They describe themselves as a regular couple, but theirs was hardly an ordinary wedding. On January 14, 2001, Elaine and Anne Vautour arrived at the Metropolitan Community Church of Toronto in an SUV, with security to deal with protesters. The minister, Brent Hawkes, wore a bulletproof vest. Both excited and nervous, Elaine and Anne, and another couple exchanging vows that day, Joe Varnell and Kevin Bourassa, became the first lesbian and gay couples in Canada, and the world, to marry. The packed church greeted them with a standing ovation and an outpouring of love that still overwhelms them.
“I felt like a complete Canadian citizen,” says Elaine. “Our relationship was authentic. My brothers and sisters all married. My parents were married for 50 years. I simply wanted what they had. When we married, I had full rights, the same rights as any other Canadian.”
Their subsequent attempt to register their marriages with the province instigated a legal battle that saw marriage rights extended to same-sex couples in Ontario on June 10, 2003, and across Canada on July 20, 2005. Like many other gays and lesbians that year, my partner and I felt that Canada had become the coolest, most progressive place on the planet, and we were deeply proud.
But we also decided we would not be traipsing down the aisle in our sensible shoes any time soon. For one, the opponents of equal marriage keenly reminded us that the institution and its sidekicks â€“ including more conservative factions of church, community and family â€“ had hardly been kind to gay folks. Court battles unleashed a vitriolic spew that mocked and vilified us. With members like that, who would want to join the club?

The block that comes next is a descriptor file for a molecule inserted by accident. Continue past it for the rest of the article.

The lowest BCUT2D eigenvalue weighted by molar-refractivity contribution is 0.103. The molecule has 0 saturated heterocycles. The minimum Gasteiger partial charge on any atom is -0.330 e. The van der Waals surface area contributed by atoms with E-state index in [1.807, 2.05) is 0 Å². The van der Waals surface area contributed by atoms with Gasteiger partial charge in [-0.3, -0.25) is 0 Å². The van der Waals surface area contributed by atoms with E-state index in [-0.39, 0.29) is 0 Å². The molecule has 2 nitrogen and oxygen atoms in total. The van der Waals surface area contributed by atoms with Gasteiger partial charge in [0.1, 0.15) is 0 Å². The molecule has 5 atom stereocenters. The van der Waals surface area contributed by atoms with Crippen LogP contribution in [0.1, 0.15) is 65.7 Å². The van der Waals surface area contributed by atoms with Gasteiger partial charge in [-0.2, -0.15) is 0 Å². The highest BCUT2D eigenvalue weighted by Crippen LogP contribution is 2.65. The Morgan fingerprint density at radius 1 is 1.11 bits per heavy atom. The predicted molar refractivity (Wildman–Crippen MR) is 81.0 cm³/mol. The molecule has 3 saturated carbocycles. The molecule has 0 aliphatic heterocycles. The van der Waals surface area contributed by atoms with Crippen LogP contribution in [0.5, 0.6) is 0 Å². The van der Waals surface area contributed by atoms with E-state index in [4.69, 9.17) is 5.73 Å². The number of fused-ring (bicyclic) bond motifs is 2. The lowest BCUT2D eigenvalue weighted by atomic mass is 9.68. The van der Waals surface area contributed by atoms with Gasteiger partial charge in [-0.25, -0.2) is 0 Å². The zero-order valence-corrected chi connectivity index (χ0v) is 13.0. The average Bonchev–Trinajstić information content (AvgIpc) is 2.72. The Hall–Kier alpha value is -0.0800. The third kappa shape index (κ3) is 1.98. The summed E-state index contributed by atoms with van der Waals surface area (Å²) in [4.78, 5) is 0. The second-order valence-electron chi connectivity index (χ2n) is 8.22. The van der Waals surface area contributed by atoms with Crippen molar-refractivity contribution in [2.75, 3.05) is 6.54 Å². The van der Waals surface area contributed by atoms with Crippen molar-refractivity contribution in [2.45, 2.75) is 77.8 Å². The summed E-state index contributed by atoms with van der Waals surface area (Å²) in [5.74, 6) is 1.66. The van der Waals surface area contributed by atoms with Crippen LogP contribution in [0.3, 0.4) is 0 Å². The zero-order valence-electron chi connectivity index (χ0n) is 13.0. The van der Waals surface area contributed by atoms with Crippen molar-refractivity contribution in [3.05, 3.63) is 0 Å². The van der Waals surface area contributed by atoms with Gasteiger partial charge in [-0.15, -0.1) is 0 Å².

Five years later, society is actually looking to the contributions gay couples make to marriage. According to recent studies cited in The New York Times, we rate our relationships more favourably than heterosexual couples do: We have more equitable partnerships, are more effective at resolving differences, are less likely to use controlling or belligerent emotional tactics and are more able to see each other’s perspectives. Overall, we report a higher level of relationship satisfaction.
I’m not saying that what my partner and I have is perfect, but we’re amazed to fall more in love every day. Unburdened by marital convention and gender roles, we have pretty much invented our relationship, an ongoing and very fun project that has kept our domestic arrangement extremely happy and pretty hot for 14 years now.
Yet lately I have found the idea of marrying intriguing. Maybe it’s the straight world warming to us. Maybe my outsider hurt has subsided. Or maybe it just feels right. But in looking for a more succinct way of saying “I love you madly, honey cakes, and the only sane life I can imagine is with you,” I have taken to asking my partner to marry me. Her response is always the same: “Why?”